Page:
Cercetător ştiinţific III drd., Institutul de Cercetări Socio-Umane „C. S. Nicolăescu-Plopşor” din Craiova, al Academiei Române;
Theoretically speaking, communism regards revolutions as the continuation of a process which changes human consciousness according to the transformations of social realities. Ever since they were implemented by the communist state, national reconstruction programs (for instance, collectivization and industrialisation) had been set up in order to bring about serious transformations on various types of behaviour and human thought at a level that goes far beyond the mere propaganda which was spread either through words or images. In truth, in order to generate social changes, the communist regimes appealed to censorship and illusion, and these, in turn, produced a certain type of condition described by some as oneiric due to fact that the official version of reality was completely different from the real everyday life. As for longlasting communist regimes, such as the Soviet Union and Romania the concept of “propaganda” did not have any negative connotation with the communists and, since communism was believed to have offered a “scientific” as well as an “objective” perspective upon the world, almost no proper distinction was ever made among propaganda, education, and, eventually, art.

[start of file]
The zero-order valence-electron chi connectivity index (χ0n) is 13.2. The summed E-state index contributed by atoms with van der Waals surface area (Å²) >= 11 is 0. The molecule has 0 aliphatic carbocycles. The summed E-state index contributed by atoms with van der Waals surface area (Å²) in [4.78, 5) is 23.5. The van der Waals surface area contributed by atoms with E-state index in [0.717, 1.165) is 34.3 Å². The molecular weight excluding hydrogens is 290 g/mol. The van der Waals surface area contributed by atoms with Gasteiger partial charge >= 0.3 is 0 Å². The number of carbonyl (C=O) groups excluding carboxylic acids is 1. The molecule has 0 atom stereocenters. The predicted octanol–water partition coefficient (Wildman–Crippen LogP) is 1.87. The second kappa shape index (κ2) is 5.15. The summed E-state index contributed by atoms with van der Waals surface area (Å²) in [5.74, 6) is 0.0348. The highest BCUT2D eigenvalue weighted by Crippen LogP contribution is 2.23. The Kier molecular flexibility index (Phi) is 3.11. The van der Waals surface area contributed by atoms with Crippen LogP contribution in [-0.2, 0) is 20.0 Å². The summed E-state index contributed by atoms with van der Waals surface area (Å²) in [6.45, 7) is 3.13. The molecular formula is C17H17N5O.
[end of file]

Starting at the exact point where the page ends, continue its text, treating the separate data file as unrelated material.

communism, propaganda, socialist realism, iconology, political symbols